# Converting between conditional distributions for Gibbs sampling using Bayes Theorem

• May 29th 2010, 01:22 PM
basmati
Converting between conditional distributions for Gibbs sampling using Bayes Theorem
Hi,

I am working on writing a Gibbs sampler to do hypothesis testing in a Bayesian framework. I have a set of data which give the number of occurrences $x$ in a sample of $n$ trials. The particular model of interest is a three-layered hierarchical model with the following distributions:

1) The number of occurrences $x$ given $p$ is drawn from a Binomial distribution, $f_{X|P}(x|p) = {n \choose x}p^{x}(1-p)^{n-x}$.

2) The distribution of $p$ given the hyperparameter $m$ is a Beta distribution, $f_{P|M}(p|m) = \frac{\Gamma(m)}{\Gamma(mq)\Gamma(m(1-q))} \; p^{mq-1}(1-p)^{m(1-q)-1}$.
Here $q$ is a known constant between 0 and 1. Note that the shape paramters $\alpha = mq$ and $\beta=m(1-q)$ are chosen so that the mean is $q$.

3) $m$ is drawn from a uniform distribution $f_{M}(m)$ on $(\ell,\infty)$ where $\ell=\max(1/q,1/(1-q))$ which ensures that the distribution $f_{P|M}(p|m)$ is concave.

If I am understanding the Gibbs sampling procedure correctly, it goes something like this.
Start by generating a value for $m$ from the uniform distribution. Then:
1) Given this $m$ generate a value for $p$ from $f_{P|M}(p|m)$.
2) Given $p$ generate a value for $x$ from $f_{X|P}(x|p)$.
3) Given $x$ generate a new value for $p$ from $f_{P|X}(p|x)$.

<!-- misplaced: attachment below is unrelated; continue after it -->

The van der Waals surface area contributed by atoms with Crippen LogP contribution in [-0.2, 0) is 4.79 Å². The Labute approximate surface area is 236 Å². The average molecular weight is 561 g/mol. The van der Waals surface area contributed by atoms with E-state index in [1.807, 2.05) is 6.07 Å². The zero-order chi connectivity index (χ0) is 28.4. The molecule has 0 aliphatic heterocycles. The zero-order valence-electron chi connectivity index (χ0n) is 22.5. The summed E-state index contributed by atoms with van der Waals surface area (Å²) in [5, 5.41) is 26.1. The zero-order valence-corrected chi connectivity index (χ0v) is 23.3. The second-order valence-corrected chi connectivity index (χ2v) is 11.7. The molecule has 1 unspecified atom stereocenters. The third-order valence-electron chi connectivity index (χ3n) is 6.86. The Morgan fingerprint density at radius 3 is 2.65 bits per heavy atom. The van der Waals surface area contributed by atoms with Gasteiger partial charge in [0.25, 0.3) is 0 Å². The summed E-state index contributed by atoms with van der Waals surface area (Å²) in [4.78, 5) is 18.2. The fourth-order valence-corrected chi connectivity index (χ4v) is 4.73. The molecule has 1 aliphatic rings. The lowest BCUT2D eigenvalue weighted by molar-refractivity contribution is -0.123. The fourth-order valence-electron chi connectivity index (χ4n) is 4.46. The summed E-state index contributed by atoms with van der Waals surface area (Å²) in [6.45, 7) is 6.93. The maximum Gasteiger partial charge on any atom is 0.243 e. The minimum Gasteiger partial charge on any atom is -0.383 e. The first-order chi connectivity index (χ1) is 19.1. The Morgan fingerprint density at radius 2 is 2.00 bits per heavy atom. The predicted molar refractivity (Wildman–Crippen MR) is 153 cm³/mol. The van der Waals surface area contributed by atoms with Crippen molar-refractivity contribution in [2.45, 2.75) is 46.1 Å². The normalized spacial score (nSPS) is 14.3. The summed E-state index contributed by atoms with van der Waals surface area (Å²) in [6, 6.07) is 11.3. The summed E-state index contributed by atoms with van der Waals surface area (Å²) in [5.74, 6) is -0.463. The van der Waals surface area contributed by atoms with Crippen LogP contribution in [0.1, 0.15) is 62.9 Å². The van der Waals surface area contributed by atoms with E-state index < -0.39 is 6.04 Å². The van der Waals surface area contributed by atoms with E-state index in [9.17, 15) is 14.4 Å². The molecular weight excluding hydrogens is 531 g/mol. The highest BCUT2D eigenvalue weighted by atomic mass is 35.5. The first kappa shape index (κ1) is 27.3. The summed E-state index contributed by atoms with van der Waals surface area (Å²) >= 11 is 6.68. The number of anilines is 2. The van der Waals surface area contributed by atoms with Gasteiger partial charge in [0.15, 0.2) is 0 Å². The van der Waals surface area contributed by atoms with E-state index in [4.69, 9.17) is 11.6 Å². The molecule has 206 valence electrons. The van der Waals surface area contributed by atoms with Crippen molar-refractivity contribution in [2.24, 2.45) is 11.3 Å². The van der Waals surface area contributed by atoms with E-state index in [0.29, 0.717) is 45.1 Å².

4) Given this new $p$ generate a new value for $m$ from $f_{M|P}(m|p)$.
5) Repeat steps 1-4.

I am having trouble with step 4, since I need the conditional distribution $f_{M|P}(m|p)$. I should be able to get this from Bayes theorem, since $f_{M|P}(m|p) = \frac{f_{P|M}(p|m)f_{M}(m)}{\int f_{P|M}(p|m)f_{M}(m)\mathrm{d}m}$.

I have been unable to calculate the normalization integral that appears in the denominator above:

$\int_{\ell}^{\infty} \; \frac{\Gamma(m)}{\Gamma(mq)
\Gamma(m(1-q))} \;p^{mq-1}(1-p)^{m(1-q)-1}\; \mathrm{d}m$
.

Question 1: Does anyone know of a method to perform this integration of the Beta distribution with respect to $m$ analytically? I have been unable to do so or find much on integration of the Beta distribution with respect to the shape parameter.

Question 2: For those readers who are familiar with Gibbs sampling and the Bayesian framework, please feel free to comment on the method of approach I outlined here. I am rather new at this and not entirely confident in the way I am attempting to do the sampling.